As I grew up my parents continued their proud tradition of taking their children to age inappropriate films and we are thankful they did. But alas, as the 1970s drew to a close, and the dawning of the age of corporate America began, both the quality of films and good roles for women declined. This is not a coincidence. And this is where PBS and syndicate television (showing classic films) played a huge role for me and a lot of other young girls who longed to see films where spunky girls had adventures and fascinating experiences. And so it was the television where I discovered great movies that featured inspiring and unforgettable female characters: SALLY BOWLES from CABARET, MAUDE from HAROLD AND MAUDE, MRS. ROBINSON from THE GRADUATE, SCOUT FINCH from To Kill a Mockingbird, BREE DANIELS from KLUTE, ALICE from ALICE DOESN’T LIVE HERE ANYMORE, ANNIE HALL, NORMA RAE….the list is endless. These women were alternately tough, vulnerable, strong, difficult, and complicated, but they always had one thing going for them and that was grit. Determination and tenacity, too. No matter how bad things got, and for some of them things got real bad, they held on because their courage and fearlessness were greater than any adversity they faced. I can’t tell you how grateful I was to these fictional role models in the years to come when I faced my own struggles and challenges. I let their spirits, no longer fictional, guide me. They will always be my mentors.
The power of cinema is unique. It’s an art form unlike any other. Everything must come together-the story, writing, acting, sound, lighting, cinematography, etc. When it does, it’s pure magic, boasting the ability to shape, guide and provoke us, change how we view the world and ourselves within it. For those of us of the female persuasion, this power means a great deal. The big screen with its larger than life characters exert enormous influence, and I hope that as we proceed into the twenty first century, cinema will continue to inspire young girls the way they first inspired me so many decades ago.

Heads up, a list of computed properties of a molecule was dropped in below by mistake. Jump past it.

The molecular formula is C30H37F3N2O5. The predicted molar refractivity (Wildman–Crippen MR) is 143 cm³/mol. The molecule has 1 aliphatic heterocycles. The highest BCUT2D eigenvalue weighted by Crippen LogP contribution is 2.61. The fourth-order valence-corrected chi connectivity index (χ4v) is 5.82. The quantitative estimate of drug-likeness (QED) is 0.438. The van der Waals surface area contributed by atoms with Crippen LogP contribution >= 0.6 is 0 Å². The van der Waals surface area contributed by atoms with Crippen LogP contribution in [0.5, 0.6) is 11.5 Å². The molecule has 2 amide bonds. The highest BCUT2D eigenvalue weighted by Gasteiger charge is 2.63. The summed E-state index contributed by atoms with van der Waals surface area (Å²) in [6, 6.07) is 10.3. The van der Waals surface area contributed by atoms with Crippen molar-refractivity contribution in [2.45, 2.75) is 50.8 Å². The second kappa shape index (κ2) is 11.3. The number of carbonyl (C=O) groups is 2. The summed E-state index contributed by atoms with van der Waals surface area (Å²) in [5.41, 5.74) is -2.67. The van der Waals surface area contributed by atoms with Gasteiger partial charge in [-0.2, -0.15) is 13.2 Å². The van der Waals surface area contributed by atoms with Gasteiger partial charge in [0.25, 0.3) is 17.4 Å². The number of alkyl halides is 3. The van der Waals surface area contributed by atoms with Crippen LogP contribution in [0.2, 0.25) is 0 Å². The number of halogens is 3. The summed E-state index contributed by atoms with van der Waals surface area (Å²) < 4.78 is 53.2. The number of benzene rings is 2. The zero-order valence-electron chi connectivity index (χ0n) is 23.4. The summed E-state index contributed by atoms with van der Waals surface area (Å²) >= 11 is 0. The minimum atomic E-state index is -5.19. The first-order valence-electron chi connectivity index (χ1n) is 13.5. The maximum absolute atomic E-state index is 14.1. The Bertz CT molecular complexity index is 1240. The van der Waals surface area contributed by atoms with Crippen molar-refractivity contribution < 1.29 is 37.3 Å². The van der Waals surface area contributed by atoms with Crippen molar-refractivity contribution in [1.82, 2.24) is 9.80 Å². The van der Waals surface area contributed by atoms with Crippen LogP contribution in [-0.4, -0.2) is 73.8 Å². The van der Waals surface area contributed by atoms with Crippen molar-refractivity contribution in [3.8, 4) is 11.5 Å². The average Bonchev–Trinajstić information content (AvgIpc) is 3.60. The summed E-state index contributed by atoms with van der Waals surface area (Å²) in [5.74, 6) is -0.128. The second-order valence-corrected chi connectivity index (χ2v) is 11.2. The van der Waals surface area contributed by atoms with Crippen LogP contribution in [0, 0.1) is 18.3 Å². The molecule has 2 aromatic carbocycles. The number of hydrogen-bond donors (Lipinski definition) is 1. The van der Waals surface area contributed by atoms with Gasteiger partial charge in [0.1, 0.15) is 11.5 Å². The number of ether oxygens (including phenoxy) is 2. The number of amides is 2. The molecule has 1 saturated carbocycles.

In keeping with this theme, in the coming months, I will focus on films that inspire, uplift and inform audiences who cherish great movies with compelling female roles. The power of cinema to form our perceptions of gender is so vast, I will discuss both recent films and classics from past eras. I will also examine foreign films because so much great filmmaking comes from places such as Iran and Latin America. I will also review documentaries because non-fiction films also tell great stories of feminist pioneers we often wouldn’t learn about without this type of filmmaking.
My sole criteria for the films I will review is that they feature interesting female roles, and provide fodder for meaningful discussion. It’s easy to conclude, given the current state of much studio filmmaking, that there are no longer good films that tell compelling female stories. Rest assured, they are out there, but you must hunt for them.
Hopefully, this blog will make that hunt easier and offer a place where all film lovers who care about feminist issues can feel inspired, empowered and entertained, reading about great films you may have missed or not even heard about. This is a time when we are undergoing a worldwide cultural feminist revolution, and I cannot imagine a more relevant moment to examine feminist issues in film and how women are portrayed on film. We mustn’t let this moment pass us by.